i've been trying to find a recipe for Houston's Restaurant chicken tenders for 30 years. There's nothing like them, light colored and tender crust. Does anyone who understands food chemistry know how to make these?
Not on the regular menu (an odd thing for a special off the menu offering IMO) I suppose the BOH is using the salad tenders and breading before tossing into the fry basket with the FF's?
The crust is described as a tempura and panko breading.... what sort of flavor profile are you getting?
Salty, spicy, sweet?
One last thing....have you thought to ask?
Being a chain they are prolly using a seasoned batter packet (from another dish as these are off menu) and rehydrating...could be the tenders are coming in preseasoned as well altho for sure there will be a list of ingredients on the boxes.
If your waitstaff plays coy on this topic, get to know the bartender.
I did all sorts of special favors for my regular customers including cooking tips.
Thanks for the response! It's funny about getting to know the bartender. We actually eat at the bar every time and still no luck. I heard the chefs swear to secrecy. The only time they give a recipe is if they quit serving it. Here in KC they put the dish back on the menu. They try to keep the menu somewhat simple. The tenders aren't real seasoned but are very tender. The main attraction is the unique batter. Pretty sure there's no Panko and Tempura has more of a golden, crispness to it. I wonder how it's deep fried and remains such a light color.
Remember back in the day when the attnys and judges would check out for lunch and never return to their offices?
Then along about 7 pm their assistants and secretaries would show up dressed for dinner and a club?
I tended bar at a "professional men's club" (no not that kind lol) from 11 am till they all left... was the only time in my life I only worked one job (maybe a few events but other than that...nada) and could go home and do the mom thing.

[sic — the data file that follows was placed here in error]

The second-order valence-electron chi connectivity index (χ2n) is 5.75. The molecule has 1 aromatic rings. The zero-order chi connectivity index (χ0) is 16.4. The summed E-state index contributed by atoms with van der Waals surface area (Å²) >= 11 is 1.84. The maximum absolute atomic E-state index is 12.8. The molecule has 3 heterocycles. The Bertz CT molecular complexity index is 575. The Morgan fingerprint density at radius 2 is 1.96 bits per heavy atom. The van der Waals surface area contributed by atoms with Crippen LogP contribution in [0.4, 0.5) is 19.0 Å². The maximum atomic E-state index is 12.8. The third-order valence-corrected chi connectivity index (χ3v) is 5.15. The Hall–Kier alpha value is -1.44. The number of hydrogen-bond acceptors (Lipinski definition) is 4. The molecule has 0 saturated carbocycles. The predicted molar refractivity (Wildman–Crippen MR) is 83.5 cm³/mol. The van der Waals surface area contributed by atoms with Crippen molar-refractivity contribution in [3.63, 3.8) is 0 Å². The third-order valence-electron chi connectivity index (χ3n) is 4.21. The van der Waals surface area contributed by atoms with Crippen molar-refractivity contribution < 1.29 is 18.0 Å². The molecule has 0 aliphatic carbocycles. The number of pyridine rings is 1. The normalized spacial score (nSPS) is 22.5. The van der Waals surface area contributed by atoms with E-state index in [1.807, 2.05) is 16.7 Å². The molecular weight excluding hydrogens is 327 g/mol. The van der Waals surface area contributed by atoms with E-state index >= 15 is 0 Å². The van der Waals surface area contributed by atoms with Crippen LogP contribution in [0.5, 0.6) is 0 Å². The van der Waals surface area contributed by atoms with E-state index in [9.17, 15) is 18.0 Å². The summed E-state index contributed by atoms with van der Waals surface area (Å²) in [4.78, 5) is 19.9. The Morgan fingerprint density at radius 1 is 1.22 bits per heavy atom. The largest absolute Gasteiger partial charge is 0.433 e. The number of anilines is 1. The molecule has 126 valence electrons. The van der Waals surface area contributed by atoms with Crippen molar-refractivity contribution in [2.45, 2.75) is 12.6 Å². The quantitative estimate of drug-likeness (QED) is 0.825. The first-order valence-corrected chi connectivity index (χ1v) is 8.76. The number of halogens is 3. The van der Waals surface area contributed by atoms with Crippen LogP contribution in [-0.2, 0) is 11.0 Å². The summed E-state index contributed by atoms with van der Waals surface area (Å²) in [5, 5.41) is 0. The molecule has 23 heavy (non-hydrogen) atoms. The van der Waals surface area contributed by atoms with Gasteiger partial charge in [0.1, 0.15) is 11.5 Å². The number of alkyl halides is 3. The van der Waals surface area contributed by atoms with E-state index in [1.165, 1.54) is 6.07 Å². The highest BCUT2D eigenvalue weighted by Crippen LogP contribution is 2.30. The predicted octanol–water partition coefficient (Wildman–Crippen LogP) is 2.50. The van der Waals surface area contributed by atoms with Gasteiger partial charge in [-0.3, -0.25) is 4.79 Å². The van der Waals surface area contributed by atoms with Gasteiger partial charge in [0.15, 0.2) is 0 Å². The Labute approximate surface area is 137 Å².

I did a LOT of favors for those guys....private parties at classy homes and fancy hotels.
Choosing gifts and having flowers delivered ... booking long weekends at out of the way B&Bs....
How does the song go...."those were the days my friend we thought they'd never end" damn now I am melancholy...
Funny thing..... a couple of the lawyers formed a petro chem support business.
My DH "the fisherman" works for them and thinks it odd that his wife is the only dependent who gets free health insurance ;-)
Houstons Restaurant is the original name of a national restaurant chain that is owned by Hillstone Restaurants that is privately owned by one man. The restaurants don't go away,. On rare occasions change their name. They serve the finest food in America consistently. Always flawless. Excellent employees.
The Flying Chicken Fingers are like everything else, the best.
The batter is best described as a thin Tempura batter that is perfectly crunchy. I too want the recipe solely for home use. They guard their recipes well. Though a business executive, I have thought of getting a job there but I would have to start out washing dishes. If ANYONE knows the secret please let me know too.
Corn starch batter maybe... it would be very light colored. Tenderness tells me they are getting in bagged frozen tenders that are brined already. Thaw, dip, fry... season to taste in the batter and make sure to season the meat too with S&P.
I, too, was just thinking about this, and ended up here. Houstons has, maybe half a dozen locations. I lived in KC, and then moved to Phoenix - and Phoenix has two locations (or at least one). I've also eaten at the Dallas location.
The batter is almost like - crazy as it sounds, funnel cake. And it's definitely deep-fried. You wouldn't get the "crisps" (as they call them at Long John Silvers) that often accompany the strips. In fact, it's a similar batter to what Long John Silver's uses - as crazy as that sounds. But I suspect it's very runny. It could even be a perfectly normal batter, but with a lot more water or buttermilk.